Mario Villalobos

Bringing It

I have a job interview tomorrow for a job that I think will be a perfect fit for me. Part — if not most — of my stress the past couple of weeks has been because I don’t have a job. Every purchase hurts, especially when I know that the longer I go without a source of income, the more I’m going to hurt later. But it’s also been all the free time I now find myself with. There have been times where I’ve felt paralyzed because I realized I had nowhere to go and nothing to do. Of course I know there’s so much I can do, as evidenced by my todo list, but none of it is pressing. I found out last week that I didn’t get a job I thought I was going to get, and I’m afraid I’m going to bomb the interview tomorrow.

I have to convince myself that I’m going to do okay. I can’t think about failing but instead about succeeding. As long as I bring my A game, and I know I did my best, then there’s nothing I should worry about. If I fail, I fail. I can’t dwell on it and let it bring me down. I’ll have to pick myself back up and start again. But if I succeed? If I succeed, I’ll be over-the-moon happy. I would have a job, a new source of income, and a new routine that I think I need most desperately. I love what I’ve done in just about a week. My novel is in full swing again. I’m getting back into shape (although Monday’s workout has left me sore for a few days). I have this blog, which has helped my health and well-being tremendously. I don’t have many readers, but I don’t care. I like writing here, and I feel like this is just the beginning. I foresee this place becoming something much more in time. I fear I won’t reach my 365 consecutive day streak of entries, but even just ten is worth applauding. That’s ten I didn’t have ten days ago.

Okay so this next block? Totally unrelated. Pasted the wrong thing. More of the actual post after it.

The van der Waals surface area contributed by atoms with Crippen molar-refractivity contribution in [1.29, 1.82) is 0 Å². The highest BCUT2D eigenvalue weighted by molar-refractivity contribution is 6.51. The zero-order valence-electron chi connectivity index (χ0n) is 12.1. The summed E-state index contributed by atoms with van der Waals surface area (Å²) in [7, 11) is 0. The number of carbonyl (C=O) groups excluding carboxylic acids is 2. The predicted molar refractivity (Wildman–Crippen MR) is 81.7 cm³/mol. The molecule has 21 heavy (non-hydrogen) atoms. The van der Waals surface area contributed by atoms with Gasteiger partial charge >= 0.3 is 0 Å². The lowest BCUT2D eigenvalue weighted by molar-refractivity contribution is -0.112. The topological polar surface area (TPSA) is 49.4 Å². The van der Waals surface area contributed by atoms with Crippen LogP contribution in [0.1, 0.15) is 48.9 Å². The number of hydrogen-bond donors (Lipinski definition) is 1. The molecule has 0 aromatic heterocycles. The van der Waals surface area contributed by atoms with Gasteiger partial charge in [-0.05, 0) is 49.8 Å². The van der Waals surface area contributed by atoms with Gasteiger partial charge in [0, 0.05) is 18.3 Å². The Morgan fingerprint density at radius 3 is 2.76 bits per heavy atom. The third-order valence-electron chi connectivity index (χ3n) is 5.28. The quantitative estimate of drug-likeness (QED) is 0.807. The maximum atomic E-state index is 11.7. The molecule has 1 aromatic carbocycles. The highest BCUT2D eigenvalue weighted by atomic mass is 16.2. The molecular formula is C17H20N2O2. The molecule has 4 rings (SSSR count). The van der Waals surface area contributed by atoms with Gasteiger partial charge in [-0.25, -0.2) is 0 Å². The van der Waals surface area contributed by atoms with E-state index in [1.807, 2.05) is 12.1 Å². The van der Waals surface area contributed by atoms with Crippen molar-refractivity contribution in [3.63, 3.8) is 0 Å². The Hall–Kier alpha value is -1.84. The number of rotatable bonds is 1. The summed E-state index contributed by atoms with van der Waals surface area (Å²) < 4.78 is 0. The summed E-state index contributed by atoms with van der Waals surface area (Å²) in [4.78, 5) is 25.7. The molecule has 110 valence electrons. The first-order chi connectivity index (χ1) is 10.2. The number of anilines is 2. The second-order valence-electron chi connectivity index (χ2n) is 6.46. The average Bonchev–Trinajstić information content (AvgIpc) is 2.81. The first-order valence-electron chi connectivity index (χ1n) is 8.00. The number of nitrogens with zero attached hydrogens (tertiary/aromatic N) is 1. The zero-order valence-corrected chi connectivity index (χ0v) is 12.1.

Slow and steady wins the race. I’ve always believed in that. By focusing on just one pound a week, I lost over 70 in one year. By writing just one page a day, I wrote my novel in two years. By slowly examining myself, my emotions, and my actions, I believe I can become not only a better person, but a more healthy one, too.

To accomplish this, I have to bring it every day. And then I can say I lived, I think.